A familiar exchange
By Jacinta Manuel Aug. 22, 2012.
IN an interesting twist to the student exchange program with Sugito, this year is the second time that one local family has hosted a student, but this time as a parent.
Eighteen years ago, when Glen Callegari was in high school, his family hosted a student in the very first exchange program run between the two authorities in September 1994, completing the exchange by travelling to Sugito in January 1995 with seven other students.
Now father of his own family, Glen has welcomed exchange student Ririka Yoshida into his home, and to complete the exchange will see his daughter, Maddy Anderson, off to Sugito next month for an adventure of her own.
“I didn’t fully appreciate the experience when I was younger,” Glen confessed, saying that only as an adult did he realise how much the experience changed him.
He had fun but felt he should have tried to get more out of it at the time, and has tried to step back and let Maddy form her own experiences.
“We’re a family of six, but we have become a family of seven in the past few days,” Glen said.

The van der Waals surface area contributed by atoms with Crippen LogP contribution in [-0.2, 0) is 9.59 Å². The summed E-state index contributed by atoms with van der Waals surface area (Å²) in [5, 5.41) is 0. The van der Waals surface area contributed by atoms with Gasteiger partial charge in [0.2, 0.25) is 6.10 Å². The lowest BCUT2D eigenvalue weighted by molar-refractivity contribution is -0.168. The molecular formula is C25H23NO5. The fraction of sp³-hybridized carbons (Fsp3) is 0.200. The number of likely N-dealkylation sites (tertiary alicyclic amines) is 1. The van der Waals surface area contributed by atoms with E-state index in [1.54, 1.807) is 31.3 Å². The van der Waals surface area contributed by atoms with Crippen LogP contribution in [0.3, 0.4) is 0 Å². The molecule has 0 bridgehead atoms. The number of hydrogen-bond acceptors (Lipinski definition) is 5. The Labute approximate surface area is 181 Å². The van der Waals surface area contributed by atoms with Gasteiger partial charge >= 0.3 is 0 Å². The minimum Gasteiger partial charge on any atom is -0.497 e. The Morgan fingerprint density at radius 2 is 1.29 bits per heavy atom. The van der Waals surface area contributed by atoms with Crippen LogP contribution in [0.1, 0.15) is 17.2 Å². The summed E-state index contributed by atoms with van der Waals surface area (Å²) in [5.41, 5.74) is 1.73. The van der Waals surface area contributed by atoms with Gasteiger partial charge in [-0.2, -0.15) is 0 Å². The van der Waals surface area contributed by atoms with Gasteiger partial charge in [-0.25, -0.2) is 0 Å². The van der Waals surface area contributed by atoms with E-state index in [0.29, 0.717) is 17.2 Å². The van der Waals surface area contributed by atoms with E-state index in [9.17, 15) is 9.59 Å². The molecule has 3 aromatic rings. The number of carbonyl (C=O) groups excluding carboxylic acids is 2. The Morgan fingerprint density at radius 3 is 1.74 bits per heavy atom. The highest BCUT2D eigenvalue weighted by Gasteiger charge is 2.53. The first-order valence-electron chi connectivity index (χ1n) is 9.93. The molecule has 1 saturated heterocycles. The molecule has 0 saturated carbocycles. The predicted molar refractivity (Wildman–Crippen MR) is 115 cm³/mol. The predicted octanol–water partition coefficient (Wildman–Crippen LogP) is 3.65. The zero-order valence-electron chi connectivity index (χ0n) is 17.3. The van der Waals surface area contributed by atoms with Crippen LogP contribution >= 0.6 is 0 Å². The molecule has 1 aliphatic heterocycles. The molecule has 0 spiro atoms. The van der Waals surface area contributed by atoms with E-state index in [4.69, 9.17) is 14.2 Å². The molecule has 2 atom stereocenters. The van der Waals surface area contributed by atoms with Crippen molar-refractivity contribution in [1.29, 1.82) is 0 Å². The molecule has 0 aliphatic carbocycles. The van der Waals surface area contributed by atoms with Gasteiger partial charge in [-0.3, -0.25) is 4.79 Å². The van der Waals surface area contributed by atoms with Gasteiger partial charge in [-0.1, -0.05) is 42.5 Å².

“Ririka has become like a sister to our kids.”
The language barrier presented a problem, but the family have found phrasebooks and dictionaries helpful.
“Google translate is my new best friend,” Glen said.
Ririka said that she enjoyed her time here too, saying of the Callegari family life: “It is very lively.
“I am very happy here, and I’ve made a lot of friends at school as well.”
But she wasn’t as happy with our national treasure, Vegemite.
“I really don’t like it,” she said, laughing.
Glen expressed that he was overwhelmed by the goodwill shown by Ririka’s family towards his own, having received many kinds words from the Yoshida family by email, despite never having met them.
“The sister relationship between the two cities is still going strong,” Glen said.
“They have had a lot of challenges as a country, so it will be very interesting to compare the two cities when Maddy gets back.”